Three Critical Questions to Ask Yourself
As SCORE mentors, we respond to many potential small business CEOs who want to start a business but don’t know where to start and many have heard that you need a “business plan” but need help to write one. Plus, most will never complete the task of writing one if they see a comprehensive plan of 45 pages long that was designed for the purpose of attracting potential funders. It is too overwhelming of a task. So what makes sense?
Last week I read a post that was written by a person with whom I have communicated and quoted many times over the years. Tim Berry is chairman and founder of Palo Alto Software and Bplans.com. He says of himself that he is “founder or co-founder of several others, ranging from successful to failure and in-between. (you can find out more about him at timberry.com).
Tim wrote a blog that he posted on one of his sites that he calls Planning, Startups, Stories. It was called “3 Critical Questions to Ask Yourself Before Starting a Business”. I share his business wisdom in this column because it is so important to all folks who are thinking about starting a business or those who have started one, but may realize that they should do some more complete planning.
Tim says If you want to start a business, “Here are my suggestions for three quick questions you should ask yourself first:
- What are the chances that the business I want to start will be able to launch and grow? That’s a matter of market, product, product-market fit, need, demand, fulfillment and delivery.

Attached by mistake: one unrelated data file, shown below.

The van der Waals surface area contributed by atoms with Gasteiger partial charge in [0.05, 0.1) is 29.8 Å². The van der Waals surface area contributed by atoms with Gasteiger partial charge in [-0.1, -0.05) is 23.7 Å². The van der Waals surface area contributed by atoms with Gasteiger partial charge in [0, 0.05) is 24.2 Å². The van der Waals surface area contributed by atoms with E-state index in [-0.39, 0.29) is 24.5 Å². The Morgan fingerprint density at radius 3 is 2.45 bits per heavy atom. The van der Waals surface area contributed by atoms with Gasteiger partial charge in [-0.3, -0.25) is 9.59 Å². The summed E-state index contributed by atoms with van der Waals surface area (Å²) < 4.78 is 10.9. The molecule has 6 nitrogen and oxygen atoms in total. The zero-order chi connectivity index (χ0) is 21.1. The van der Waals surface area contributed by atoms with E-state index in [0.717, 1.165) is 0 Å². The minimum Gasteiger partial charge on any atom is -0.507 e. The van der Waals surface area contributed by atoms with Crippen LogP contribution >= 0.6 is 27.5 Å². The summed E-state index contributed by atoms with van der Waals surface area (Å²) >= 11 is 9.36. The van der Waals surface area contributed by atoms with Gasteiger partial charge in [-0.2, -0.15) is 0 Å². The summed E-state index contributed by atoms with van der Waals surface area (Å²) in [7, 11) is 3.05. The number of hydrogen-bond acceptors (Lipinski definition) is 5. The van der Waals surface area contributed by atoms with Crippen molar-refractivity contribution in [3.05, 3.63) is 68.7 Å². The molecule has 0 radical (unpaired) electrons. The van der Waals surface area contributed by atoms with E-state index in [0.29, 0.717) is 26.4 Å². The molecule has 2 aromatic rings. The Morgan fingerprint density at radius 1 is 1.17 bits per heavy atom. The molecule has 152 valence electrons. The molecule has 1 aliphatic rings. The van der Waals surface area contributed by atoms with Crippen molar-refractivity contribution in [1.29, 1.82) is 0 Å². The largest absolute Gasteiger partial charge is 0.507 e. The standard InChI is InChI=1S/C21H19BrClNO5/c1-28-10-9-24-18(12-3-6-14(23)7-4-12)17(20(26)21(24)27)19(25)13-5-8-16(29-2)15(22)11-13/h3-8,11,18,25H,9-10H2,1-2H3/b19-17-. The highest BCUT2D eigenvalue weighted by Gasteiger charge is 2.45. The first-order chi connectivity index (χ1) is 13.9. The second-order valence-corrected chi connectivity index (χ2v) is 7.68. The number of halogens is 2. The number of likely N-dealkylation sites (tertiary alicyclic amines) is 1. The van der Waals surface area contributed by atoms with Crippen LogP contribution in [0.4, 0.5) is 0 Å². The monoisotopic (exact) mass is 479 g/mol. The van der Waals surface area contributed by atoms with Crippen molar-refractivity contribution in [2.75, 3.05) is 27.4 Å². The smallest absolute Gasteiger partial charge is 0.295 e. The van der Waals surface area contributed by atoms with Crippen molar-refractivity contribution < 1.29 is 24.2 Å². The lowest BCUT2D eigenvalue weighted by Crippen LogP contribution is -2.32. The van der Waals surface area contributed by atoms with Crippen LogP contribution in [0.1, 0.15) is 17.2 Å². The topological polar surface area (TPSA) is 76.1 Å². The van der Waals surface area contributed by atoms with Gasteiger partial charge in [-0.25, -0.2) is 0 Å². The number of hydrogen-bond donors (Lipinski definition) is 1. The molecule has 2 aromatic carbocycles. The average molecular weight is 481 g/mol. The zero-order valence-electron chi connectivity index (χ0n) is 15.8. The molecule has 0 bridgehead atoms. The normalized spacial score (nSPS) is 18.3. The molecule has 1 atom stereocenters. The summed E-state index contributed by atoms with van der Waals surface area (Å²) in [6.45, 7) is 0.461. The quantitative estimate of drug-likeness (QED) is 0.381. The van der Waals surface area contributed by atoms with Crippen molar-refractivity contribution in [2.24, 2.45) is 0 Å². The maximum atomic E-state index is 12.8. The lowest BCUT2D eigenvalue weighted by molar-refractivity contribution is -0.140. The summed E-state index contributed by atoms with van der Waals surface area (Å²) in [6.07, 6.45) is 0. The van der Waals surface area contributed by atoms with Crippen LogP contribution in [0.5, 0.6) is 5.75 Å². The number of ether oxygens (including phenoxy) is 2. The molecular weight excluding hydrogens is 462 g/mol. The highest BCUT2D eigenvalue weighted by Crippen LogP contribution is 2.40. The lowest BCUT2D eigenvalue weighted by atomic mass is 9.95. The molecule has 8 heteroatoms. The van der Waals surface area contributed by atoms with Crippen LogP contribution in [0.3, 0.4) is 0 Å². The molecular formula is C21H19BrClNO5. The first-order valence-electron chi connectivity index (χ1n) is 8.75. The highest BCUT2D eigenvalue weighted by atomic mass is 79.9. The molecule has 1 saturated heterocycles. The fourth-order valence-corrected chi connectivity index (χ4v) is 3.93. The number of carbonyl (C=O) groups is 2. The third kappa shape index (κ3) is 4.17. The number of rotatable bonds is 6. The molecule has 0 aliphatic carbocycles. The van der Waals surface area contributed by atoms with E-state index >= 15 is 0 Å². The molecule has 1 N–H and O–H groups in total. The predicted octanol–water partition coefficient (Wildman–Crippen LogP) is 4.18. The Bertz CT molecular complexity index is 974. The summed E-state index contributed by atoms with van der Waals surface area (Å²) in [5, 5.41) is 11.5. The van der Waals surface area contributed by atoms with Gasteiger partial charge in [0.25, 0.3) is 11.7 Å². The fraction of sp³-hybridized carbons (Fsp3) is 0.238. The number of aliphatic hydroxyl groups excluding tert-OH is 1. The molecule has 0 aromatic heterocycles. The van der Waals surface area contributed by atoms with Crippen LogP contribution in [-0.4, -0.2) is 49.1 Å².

- What resources are required? What is a minimum level of money I need to have or raise, and people I need to find and convince? Do I have these resources? That’s about realistic numbers for spending and revenue, expertise, people, and possibilities.
- What am I risking? Can I afford to lose it? That’s about money, relationships, life, opportunity costs, etc. Can I live with failure, if that’s what happens?
The first two are both powerful reasons for developing a lean business plan before you start. The lean plan isn’t the big formal document, but just enough to estimate the cash, expenses, key items, and very rough sense of chances of success.” If this could be helpful to you, use this link and request your own free copy: at this link.
Berry has dedicated much of his time to helping people write business plans, but more importantly write a business plan that is suitable for one’s needs. In his work, Berry has suggested these measures of evaluating your business plan:
Effectiveness. Does it achieve its business goal? Form follows function; does it achieve its business goal? Measure a business plan by its results, and nothing else. You can draw from that basic principle that plans ought not to be measured by academic criteria like perceived comprehension, quality of text, or format. If it’s about steering the business, then does it provide directions, pathways, and track able milestones and metrics? If it’s about raising money, does it help that goal? If it’s about backing up a loan application, does it work for that?
Realism. Can it be executed? Is it rooted in reality? A pie-in-the sky pipe dream business plan is a waste of time and effort. Is it realistic about resources? Time to execute?
Concrete specifics. Is it trackable? Does it include actual actions, tasks, responsibilities and responsibility assignments, trackable steps, trackable metrics? Budgets? Forecasts? Built-in accountability?
However, Berry cautions, “The business plan itself is far less important than what a business does with it. There’s that mantra: The plan is useless; but planning is essential.
A business plan ought to be the first step towards a planning process that includes regular review and revision. The goal of business planning is steering the business. If it were navigation, the plan includes the destination as goal and the route as steps toward the goal; but actual navigation includes the GPS positioning and real-time information to fine tune the route along the way, in response to actual traffic, weather, and so forth.”
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